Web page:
Moet Hennessy is to make red wine for the Chinese market after investing in a high-altitude vineyard in the Yunnan Mountains near Tibet.
According to French business magazine challenges.fr, the Champagne, Cognac and fine wine business has signed an agreement with VATS, a local wine and spirits business, to plant the 30-hectare vineyard in the south-west of the country. Vines will be planted at an altitude of about 2,400m, the reports say, and the red wine, which will be released in four or five years’ time, will be destined for the domestic Chinese market.
Moët Hennessy’s move follows the investment of Domaines Barons de Rothschild – owner of Château Lafite – in a 25ha vineyard on the Penglai peninsula in Shandong province, announced in 2009.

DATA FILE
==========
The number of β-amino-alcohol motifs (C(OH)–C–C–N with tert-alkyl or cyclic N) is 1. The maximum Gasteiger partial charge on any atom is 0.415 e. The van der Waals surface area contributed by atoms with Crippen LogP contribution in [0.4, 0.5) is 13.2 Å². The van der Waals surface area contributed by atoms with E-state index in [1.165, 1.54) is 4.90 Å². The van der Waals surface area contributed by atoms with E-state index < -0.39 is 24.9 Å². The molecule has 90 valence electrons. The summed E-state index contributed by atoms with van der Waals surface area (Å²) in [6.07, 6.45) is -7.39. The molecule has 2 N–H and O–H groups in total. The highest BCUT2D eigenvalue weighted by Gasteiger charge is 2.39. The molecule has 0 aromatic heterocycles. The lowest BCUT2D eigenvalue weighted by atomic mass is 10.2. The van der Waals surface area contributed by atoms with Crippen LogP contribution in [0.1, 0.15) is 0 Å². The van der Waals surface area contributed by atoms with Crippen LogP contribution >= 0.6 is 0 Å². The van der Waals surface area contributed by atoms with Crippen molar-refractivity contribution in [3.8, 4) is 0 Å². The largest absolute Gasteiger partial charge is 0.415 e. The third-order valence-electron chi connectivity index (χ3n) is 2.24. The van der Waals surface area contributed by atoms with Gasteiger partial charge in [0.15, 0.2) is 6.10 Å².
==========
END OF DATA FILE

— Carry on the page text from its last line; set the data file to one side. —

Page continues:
Moët Hennessy is already extremely active selling Champagne, Cognac and fine wine in China, and also owns Sichuan-based white spirit or baijiu brand Wenjun, after acquiring a majority stake from owner Jiannanchun in 2007.
Yunnan has been a centre of grapegrowing for some 200 years, with Christian friars bringing vines from France in the mid-1800s for table grape production, Chinese wine expert Jim Boyce says on his blog Grape Wall of China.
According to Yunnan Red Wine, the major wine company in the region, some 2,600ha are planted to vine.
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